"Tears of the Sun," a grim and mournful war movie about U.S. intervention in a fictional conflict in Nigeria, conjures atrocities out of thin air, asking us to respect the sacrifice of implausible U.S. troops and treating them with a reverence that signifies nothing.
With the nation preparing to enter a real war, why make one up?
While the fact-based "Black Hawk Down" is looking more and more vital these days, "Tears of the Sun" is too contrived and facile to be compelling. Working from a simplistic script by journeymen Alex Lasker and Patrick Cirillo, director Antoine Fuqua rushes through the premise: a brutal military coup has overthrown the elected president of Nigeria, plunging the country into state-sponsored ethnic and tribal violence.
The United States is staying out of the conflict, except for getting foreign nationals out of the war zone.
Lt. A.K. Waters (Bruce Willis), a Navy SEAL, is ordered to parachute down with his grizzled squad to rescue Dr. Lena Kendricks (Monica Bellucci), who's been ministering to refugees and war wounded at a Catholic mission.
They're supposed to escort Kendricks, a priest and two nuns to safety, leaving everyone else behind. This doesn't sit well with the fiery, Italian-born Dr. Kendricks, who refuses to abandon her patients. Waters says he'll take the ones who are able to walk, but when they reach the rendezvous, he hoists Kendricks aboard the helicopter and leaves the refugees behind.
On the way out they fly over Kendricks' mission, which has been decimated by rebel soldiers; everyone who stayed behind is dead. Amid the ham-fisted plaintiveness of Hans Zimmer's score, Waters has a banal crisis of conscience and requests that the helicopters be turned around.
With a squad of eight, Waters tries to lead dozens of refugees on a grueling trek to the border with Cameroon, but rebel forces are everywhere, and they appear to be following the group.
Plenty of time but not much passion goes into this setup; Fuqua seems to be biding his time for the action sequences. When the SEALs witness a round of genocidal slaughter, the movie finally gets revved up a bit, with an icy portrait of American military efficiency: The squad dispatches a couple dozen rebels who are in the process of killing innocent villagers.
As the journey grinds on, not a single memorable character emerges.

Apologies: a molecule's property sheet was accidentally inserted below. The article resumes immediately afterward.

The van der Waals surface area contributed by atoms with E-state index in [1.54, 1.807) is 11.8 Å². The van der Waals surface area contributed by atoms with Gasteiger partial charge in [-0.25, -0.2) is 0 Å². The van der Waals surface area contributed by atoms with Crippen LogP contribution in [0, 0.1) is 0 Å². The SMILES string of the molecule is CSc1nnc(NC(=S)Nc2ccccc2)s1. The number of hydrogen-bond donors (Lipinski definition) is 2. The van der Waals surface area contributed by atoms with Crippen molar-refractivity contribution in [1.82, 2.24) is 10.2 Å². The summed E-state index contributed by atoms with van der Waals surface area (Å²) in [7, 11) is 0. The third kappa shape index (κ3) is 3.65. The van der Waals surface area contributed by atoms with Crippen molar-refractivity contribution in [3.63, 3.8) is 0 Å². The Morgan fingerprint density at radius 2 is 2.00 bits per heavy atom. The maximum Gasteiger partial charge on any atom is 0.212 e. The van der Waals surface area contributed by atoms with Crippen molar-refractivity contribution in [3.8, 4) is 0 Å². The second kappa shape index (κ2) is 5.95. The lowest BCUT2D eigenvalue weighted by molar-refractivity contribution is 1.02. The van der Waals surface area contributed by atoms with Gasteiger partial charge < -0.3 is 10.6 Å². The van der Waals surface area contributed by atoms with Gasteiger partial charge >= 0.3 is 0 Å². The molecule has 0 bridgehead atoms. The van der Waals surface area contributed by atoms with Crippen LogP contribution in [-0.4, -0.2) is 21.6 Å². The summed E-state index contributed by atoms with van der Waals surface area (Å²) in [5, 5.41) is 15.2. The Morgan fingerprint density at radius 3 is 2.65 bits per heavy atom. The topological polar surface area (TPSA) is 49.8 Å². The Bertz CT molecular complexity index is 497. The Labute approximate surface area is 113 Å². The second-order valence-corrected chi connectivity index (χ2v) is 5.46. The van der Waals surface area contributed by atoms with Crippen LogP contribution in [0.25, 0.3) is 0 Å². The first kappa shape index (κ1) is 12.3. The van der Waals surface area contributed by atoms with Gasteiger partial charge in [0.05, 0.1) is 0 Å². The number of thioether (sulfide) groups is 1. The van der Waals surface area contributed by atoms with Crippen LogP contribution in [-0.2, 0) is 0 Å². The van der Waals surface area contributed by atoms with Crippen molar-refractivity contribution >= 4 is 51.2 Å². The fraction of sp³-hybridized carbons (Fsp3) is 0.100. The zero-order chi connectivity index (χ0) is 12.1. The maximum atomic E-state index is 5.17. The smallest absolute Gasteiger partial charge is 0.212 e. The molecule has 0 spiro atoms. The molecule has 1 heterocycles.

It's been a while since Willis died hard, and it seems he's forgotten how. Waters has the stillness and rectitude that Willis used so effectively in "The Sixth Sense" and "Unbreakable," but subtlety doesn't come through in a war zone. You need a big performance for a cogent personality to emerge from the carnage; Willis understood this as the manic, fatalistic John McClane.
Bellucci, so much fun as the Vatican-employed hooker-assassin in "Brotherhood of the Wolf," is wasted as the saintly Dr. Kendricks. Essentially, she's there to provide eye candy, though Fuqua doesn't even seem to enjoy photographing her.
Waters' squad gets a smattering of dialogue, and Tom Skerritt barely registers as his commanding officer back on the aircraft carrier.
Fuqua summoned a hot-wired intensity in his previous film, "Training Day," but here he strives for detached realism, hoping the material will elevate itself to art.
But "Tears of the Sun" never comes close, appealing neither to the intellect nor the viscera.
"Tears of the Sun," a Columbia Pictures release, is rated R for strong war violence, some brutality and language. Running time: 118 min. One and a half stars out of four.
Motion Picture Association of America rating definitions:
G - General audiences. All ages admitted.
PG - Parental guidance suggested. Some material may not be suitable for children.
PG-13 - Special parental guidance strongly suggested for children under 13. Some material may be inappropriate for young children.
R - Restricted. Under 17 requires accompanying parent or adult guardian.
NC-17 - No one under 17 admitted.
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